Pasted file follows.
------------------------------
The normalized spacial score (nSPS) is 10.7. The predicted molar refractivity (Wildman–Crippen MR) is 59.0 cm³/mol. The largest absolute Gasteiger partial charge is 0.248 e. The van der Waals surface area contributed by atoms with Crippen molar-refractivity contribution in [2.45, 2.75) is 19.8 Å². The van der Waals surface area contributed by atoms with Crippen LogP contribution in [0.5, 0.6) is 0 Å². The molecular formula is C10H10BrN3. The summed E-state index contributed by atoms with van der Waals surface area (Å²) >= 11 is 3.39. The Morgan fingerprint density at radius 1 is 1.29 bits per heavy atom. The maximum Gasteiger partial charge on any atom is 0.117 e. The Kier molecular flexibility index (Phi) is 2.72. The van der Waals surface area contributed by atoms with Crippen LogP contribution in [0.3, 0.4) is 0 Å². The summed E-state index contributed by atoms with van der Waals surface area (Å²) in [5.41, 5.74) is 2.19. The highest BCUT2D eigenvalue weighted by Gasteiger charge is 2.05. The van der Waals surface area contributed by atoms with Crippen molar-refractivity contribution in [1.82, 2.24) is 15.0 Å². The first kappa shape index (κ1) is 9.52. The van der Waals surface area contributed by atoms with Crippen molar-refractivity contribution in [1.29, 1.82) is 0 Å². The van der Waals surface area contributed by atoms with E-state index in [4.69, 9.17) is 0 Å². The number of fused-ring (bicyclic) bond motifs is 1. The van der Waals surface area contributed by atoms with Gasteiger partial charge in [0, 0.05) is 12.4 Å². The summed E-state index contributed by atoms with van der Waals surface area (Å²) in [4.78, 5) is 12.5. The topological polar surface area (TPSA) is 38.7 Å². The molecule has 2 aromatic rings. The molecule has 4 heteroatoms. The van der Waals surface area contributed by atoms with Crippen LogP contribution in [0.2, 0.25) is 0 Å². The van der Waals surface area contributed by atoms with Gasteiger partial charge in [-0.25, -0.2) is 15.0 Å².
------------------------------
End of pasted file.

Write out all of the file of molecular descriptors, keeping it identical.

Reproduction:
The normalized spacial score (nSPS) is 10.7. The predicted molar refractivity (Wildman–Crippen MR) is 59.0 cm³/mol. The largest absolute Gasteiger partial charge is 0.248 e. The van der Waals surface area contributed by atoms with Crippen molar-refractivity contribution in [2.45, 2.75) is 19.8 Å². The van der Waals surface area contributed by atoms with Crippen LogP contribution in [0.5, 0.6) is 0 Å². The molecular formula is C10H10BrN3. The summed E-state index contributed by atoms with van der Waals surface area (Å²) >= 11 is 3.39. The Morgan fingerprint density at radius 1 is 1.29 bits per heavy atom. The maximum Gasteiger partial charge on any atom is 0.117 e. The Kier molecular flexibility index (Phi) is 2.72. The van der Waals surface area contributed by atoms with Crippen LogP contribution in [0.3, 0.4) is 0 Å². The summed E-state index contributed by atoms with van der Waals surface area (Å²) in [5.41, 5.74) is 2.19. The highest BCUT2D eigenvalue weighted by Gasteiger charge is 2.05. The van der Waals surface area contributed by atoms with Crippen molar-refractivity contribution in [1.82, 2.24) is 15.0 Å². The first kappa shape index (κ1) is 9.52. The van der Waals surface area contributed by atoms with Crippen molar-refractivity contribution in [1.29, 1.82) is 0 Å². The van der Waals surface area contributed by atoms with E-state index in [4.69, 9.17) is 0 Å². The number of fused-ring (bicyclic) bond motifs is 1. The van der Waals surface area contributed by atoms with Gasteiger partial charge in [0, 0.05) is 12.4 Å². The summed E-state index contributed by atoms with van der Waals surface area (Å²) in [4.78, 5) is 12.5. The topological polar surface area (TPSA) is 38.7 Å². The molecule has 2 aromatic rings. The molecule has 4 heteroatoms. The van der Waals surface area contributed by atoms with Crippen LogP contribution in [0.2, 0.25) is 0 Å². The van der Waals surface area contributed by atoms with Gasteiger partial charge in [-0.25, -0.2) is 15.0 Å².